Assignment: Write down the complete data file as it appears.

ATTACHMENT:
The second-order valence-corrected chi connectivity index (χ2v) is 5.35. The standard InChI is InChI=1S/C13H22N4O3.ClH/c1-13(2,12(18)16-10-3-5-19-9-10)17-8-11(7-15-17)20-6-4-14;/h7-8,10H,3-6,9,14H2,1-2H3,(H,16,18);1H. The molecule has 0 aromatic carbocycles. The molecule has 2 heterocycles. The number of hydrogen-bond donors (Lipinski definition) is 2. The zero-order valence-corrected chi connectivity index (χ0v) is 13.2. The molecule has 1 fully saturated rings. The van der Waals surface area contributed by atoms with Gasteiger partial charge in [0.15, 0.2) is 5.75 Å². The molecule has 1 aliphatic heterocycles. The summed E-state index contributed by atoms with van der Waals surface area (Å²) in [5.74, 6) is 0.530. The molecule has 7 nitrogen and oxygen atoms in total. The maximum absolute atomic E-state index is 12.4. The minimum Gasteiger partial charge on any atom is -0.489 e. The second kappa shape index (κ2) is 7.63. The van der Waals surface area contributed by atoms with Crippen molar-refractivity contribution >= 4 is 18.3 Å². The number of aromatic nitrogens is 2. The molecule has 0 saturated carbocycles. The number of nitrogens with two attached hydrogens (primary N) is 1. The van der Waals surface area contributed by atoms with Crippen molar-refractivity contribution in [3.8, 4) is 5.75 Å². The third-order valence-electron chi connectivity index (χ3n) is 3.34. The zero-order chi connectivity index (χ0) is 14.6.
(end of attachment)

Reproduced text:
The second-order valence-corrected chi connectivity index (χ2v) is 5.35. The standard InChI is InChI=1S/C13H22N4O3.ClH/c1-13(2,12(18)16-10-3-5-19-9-10)17-8-11(7-15-17)20-6-4-14;/h7-8,10H,3-6,9,14H2,1-2H3,(H,16,18);1H. The molecule has 0 aromatic carbocycles. The molecule has 2 heterocycles. The number of hydrogen-bond donors (Lipinski definition) is 2. The zero-order valence-corrected chi connectivity index (χ0v) is 13.2. The molecule has 1 fully saturated rings. The van der Waals surface area contributed by atoms with Gasteiger partial charge in [0.15, 0.2) is 5.75 Å². The molecule has 1 aliphatic heterocycles. The summed E-state index contributed by atoms with van der Waals surface area (Å²) in [5.74, 6) is 0.530. The molecule has 7 nitrogen and oxygen atoms in total. The maximum absolute atomic E-state index is 12.4. The minimum Gasteiger partial charge on any atom is -0.489 e. The second kappa shape index (κ2) is 7.63. The van der Waals surface area contributed by atoms with Crippen molar-refractivity contribution >= 4 is 18.3 Å². The number of aromatic nitrogens is 2. The molecule has 0 saturated carbocycles. The number of nitrogens with two attached hydrogens (primary N) is 1. The van der Waals surface area contributed by atoms with Crippen molar-refractivity contribution in [3.8, 4) is 5.75 Å². The third-order valence-electron chi connectivity index (χ3n) is 3.34. The zero-order chi connectivity index (χ0) is 14.6.